"The rise of Creationism is politics, pure and simple; it represents one issue (and by no means the major concern) of the religious right. Arguments that seemed kooky just a decade ago have reentered the mainstream.
--Steven Jay Gould, 1981
The influential Christian theologian, Augustine, wrote in the fourth century that "Nothing is to be accepted save on the authority of Scripture, since that authority is greater than all the powers of the human mind." And so it was. The vast majority of Christendom, including scientists of the day, believed that God created the world as described in the Bible in the book of Genesis.
Then, after the publication of Darwin's "Origin of Species" in 1859, within a hundred years there was little question in most anyone's mind that the powerful reason and logic of Darwin's theories of natural selection were the best description yet devised of how man and the biological world in which he finds himself came to be. Few believed in the literal interpretation of Genesis, except for the fundamentalist evangelicals, for whom the Bible was inerrant and undeniable.
And now, just a half century later, Augustine's belief in the ultimate authority of scripture is making a resurgence, and acceptance of the truth of natural selection is in decline for the first time in America since 1859.
How has this situation come to be?
Why has the triumph of reason, logic and evidence begun a retreat into the dark ages of mysticism and speculative faith?
If any one single factor must be cited, it must surely be the collapse of public education and the attendant loss of widespread critical thinking skills.
As I have written elsewhere, the decline of public education in the United States began in 1865 with the end of the American Civil War. Soldiers who, with but three or four years of formal education, wrote letters that amaze us with their quotations of Homer, Plato and Cicero in their insightful discussion of the moral dilemmas they faced in battle. Today, many college graduates could scarcely understand the language, much less the reasoning of those letters, written by soldiers who as civilians, were simple farmers and tradespeople.
As the general literacy and ability to think critically has declined, the defense against illogical and unreasoned religious dogma has declined as well. Hence, it should surprise no one that fundamentalist religion is seldom an ally of rigorous education in critical thinking skills, and has risen in this country as critical thinking skills have declined.
With the outcome of the "Scopes Monkey Trial" proving to be but a Pyhrric victory for the forces of religious dogmatism, it became obvious to the fundamentalist crowd that the only way they could stop the advance of science would be to stop the advance of education. So to do this, they joined forces with conservatives to push a conservative agenda on the educational system in the United States, and part of that conservative agenda was of course religious fundamentalist dogma.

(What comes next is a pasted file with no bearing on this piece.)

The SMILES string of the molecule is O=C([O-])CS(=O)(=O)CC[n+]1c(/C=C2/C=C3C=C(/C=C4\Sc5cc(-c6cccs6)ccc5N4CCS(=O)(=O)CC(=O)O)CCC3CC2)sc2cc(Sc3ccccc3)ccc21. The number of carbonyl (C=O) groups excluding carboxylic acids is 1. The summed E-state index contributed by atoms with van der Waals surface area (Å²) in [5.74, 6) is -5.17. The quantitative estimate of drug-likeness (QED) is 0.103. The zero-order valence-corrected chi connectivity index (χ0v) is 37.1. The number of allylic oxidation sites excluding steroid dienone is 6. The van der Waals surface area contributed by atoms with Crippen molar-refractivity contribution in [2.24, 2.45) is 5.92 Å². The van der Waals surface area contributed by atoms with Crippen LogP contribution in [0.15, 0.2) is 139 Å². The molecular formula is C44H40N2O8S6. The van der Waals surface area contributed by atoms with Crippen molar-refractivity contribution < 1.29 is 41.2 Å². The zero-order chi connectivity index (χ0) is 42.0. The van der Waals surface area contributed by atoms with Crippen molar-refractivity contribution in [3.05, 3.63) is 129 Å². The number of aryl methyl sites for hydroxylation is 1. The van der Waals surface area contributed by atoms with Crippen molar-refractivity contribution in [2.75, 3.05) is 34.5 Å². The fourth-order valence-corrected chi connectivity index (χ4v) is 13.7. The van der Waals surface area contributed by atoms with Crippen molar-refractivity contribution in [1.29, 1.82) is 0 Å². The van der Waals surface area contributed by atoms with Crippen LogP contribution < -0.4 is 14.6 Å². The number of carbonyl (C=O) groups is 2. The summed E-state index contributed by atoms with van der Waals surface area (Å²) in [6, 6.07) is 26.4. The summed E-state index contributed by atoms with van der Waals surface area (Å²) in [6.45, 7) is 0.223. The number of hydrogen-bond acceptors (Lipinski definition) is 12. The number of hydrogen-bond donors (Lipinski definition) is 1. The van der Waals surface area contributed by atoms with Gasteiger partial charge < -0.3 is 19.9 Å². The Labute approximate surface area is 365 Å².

Countless school boards across the United States were captured by a determined and well organized conspiracy of Christian fundamentalists to take control of the national education system. Beginning in early 1980's and continuing to this day, school board after school board became a tool of religious fundamentalist conservatives pushing an agenda of enforced ignorance of the facts of science and the methods of scientific investigation. It is therefore not surprising that few students today graduate with genuinely advanced critical thinking skills and an awareness of the basic processes of the scientific method.
Such absurd notions would be heartily laughed at if they were promoted by a less popular religion. Yet they have credibility in our society solely as the result of repetition - by an established and respected religious creed.
It would seem logical and reasonable that such notions, if they were true, would be substantiated by abundant, subtantiated and verified evidence. Yet they are, of course, contradicted by the facts. But that does not bother the true believer - contrary evidence is discounted by discrediting the author, or by finding tiny flaws in the contrary evidence and overmagnifying its importance, or by simply dismissing it as contrary to "God's word."
But facts are the facts, and they speak for themselves. Here in a nutshell are the fundamentalist's arguments and why they don't add up:
The fundamentalists teach that man was created by a god in two steps: "Adam" by magically transforming a lump of clay, and "Eve" by magically transforming a rib taken from "Adam." This is contraindicated by the fossil record, which couldn't be more clear: mankind, as yet one more animal in the landscape, descended from an ancestor common to that of the great apes, who descended from an ancestor common with other primates, who descended from earlier mammals, etc. Indeed, we have a clearly defined, unbroken set of fossils (the "missing link" claim is quite simply false), taking our ancestry back to clearly ape-like primate ancestors. And of course, it's not just humans for which a clear, unbroken fossil sequence has been found. Clearly intermediate fossils have been found for many evolutionary sequences, among them horses, whales, rodents, snails, hippopotamuses, elephants, etc. The evolutionary sequences are so complete and so well preserved, in many cases, that there is no rationality in denying their existence and what they say about evolution. So the fossils are very clear: evolution is real, the plants and animals we see around us, as well as ourselves, are the result of evolution